Karen McCLAIN, Plaintiff–Appellant, v. EATON CORPORATIONDISABILITY PLAN; Eaton CorporationHealth and Welfare Administrative Committee, Defendants–Appellees.
In this case for disability benefits brought under the Employee Retirement Income Security Act (“ERISA”), 29 U.S.C. § 1001 et seq., we are called upon to determine whether “some” constitutes “any. “ Even more precisely, we are called upon to determine whether it is rational to conclude that “some” constitutes “any.” The relevant long-term disability plan provided that Plaintiff was disabled if she was “totally and continuously unable to engage in any occupation or perform any work for compensation or profit.” (Emphasis added.) Defendants denied her claim for disability benefits because her treating physician opined she could work part-time, and a market study identified various part-time positions in the area for which she was qualified. Defendants thus took the position that Plaintiff was not totally disabled from doing any work because she could do some work. Our review is limited to determining whether this determination is arbitrary and capricious. The district court found that it is not. We agree, and AFFIRM.
In connection with her employment as an assembler with Eaton Corporation, Plaintiff–Appellant Karen McClain obtained long-term disability insurance through the Eaton Corporation Disability Plan (the “Plan”). The Plan offered several levels of coverage, and Plaintiff purchased the highest level, which was “designed to replace ․ 70 percent of [her] monthly base pay.” (R. 13, AR Pg. 00033.) Plaintiff ceased working in January 2008, due to a back injury she suffered on the job in June 2007. She received disability benefits during the first 24 months under the First Tier of the Plan's coverage, which defined disability as being “totally and continuously unable to perform the essential duties of your regular position with the Company, or the duties of any suitable alternative position with the Company.” After 24 months, however, the Plan switched from an “own occupation” standard to an “any occupation” standard, providing Second Tier coverage if “you are totally and continuously unable to engage in any occupation or perform any work for compensation or profit for which you are, or may become, reasonably well fit by reason of education, training or experience—at Eaton or elsewhere.” (R. 13, AR Pg. 00033.)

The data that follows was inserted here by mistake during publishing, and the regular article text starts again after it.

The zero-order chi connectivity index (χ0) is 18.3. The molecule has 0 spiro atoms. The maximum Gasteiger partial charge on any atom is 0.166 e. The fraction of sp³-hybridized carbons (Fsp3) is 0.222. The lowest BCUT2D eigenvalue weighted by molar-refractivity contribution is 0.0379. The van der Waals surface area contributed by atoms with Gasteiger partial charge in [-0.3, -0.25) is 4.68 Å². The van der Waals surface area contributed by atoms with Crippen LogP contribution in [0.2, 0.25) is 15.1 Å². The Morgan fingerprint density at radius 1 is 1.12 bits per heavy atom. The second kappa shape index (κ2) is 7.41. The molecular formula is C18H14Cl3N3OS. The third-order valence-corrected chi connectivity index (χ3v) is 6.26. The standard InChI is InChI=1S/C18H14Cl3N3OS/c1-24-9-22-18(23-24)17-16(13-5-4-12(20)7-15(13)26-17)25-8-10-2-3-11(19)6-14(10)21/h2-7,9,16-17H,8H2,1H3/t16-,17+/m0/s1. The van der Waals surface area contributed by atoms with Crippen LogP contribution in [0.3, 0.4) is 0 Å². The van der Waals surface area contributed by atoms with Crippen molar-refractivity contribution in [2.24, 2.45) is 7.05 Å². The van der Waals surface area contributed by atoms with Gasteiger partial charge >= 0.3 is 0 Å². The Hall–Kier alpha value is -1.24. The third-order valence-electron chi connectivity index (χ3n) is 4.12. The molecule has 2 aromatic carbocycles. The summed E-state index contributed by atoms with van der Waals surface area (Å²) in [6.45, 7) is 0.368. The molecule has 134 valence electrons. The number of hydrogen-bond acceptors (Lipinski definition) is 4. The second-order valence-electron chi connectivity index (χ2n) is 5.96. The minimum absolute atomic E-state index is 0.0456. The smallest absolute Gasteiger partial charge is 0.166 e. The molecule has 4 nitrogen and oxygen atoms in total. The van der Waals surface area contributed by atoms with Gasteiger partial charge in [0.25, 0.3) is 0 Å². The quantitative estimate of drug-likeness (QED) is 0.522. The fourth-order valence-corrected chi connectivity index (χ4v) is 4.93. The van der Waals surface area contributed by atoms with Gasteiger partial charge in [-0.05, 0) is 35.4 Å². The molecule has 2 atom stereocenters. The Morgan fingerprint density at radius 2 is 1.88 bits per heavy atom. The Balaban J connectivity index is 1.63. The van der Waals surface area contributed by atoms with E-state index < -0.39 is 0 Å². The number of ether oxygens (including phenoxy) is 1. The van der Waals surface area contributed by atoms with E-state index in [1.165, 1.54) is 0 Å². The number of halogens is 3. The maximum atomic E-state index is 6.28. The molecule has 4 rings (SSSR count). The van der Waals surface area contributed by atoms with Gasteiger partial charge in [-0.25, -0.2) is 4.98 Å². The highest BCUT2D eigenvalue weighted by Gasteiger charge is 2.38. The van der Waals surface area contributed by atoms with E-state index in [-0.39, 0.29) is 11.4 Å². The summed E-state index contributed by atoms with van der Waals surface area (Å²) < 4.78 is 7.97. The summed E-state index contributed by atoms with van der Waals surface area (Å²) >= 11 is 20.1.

As eligibility changed from an “own occupation” definition of disability, the Claims Administrator sought updated medical information from Plaintiff to determine eligibility for coverage under an “any occupation” definition of disability. Plaintiff submitted medical records from Dr. Peter Boehm, a neurosurgeon who provided medical care to her from July 7, 2007 through June 30, 2009. Dr. Boehm found that she originally suffered from a compression fracture of the lumbar vertebra at L1, but that imaging also showed degenerative disk disease and osteoarthritis at L4–5 and L5–S 1. (R. 13, AR Pg. 00124–25.) On January 2, 2009, Dr. Boehm noted in his records that Plaintiff's place of employment was requesting information on her returning to work, but that until she received a follow-up MRI and possibly additional steroid injections, he was “not willing to deal with her work status other than to continue her on light duty status.” (R. 13, AR Pg. 000141.) In June 2009, Dr. Boehm transferred Plaintiff's care to a pain management physician, Dr. Neal Frauwirth, who then became Plaintiff's primary treating physician.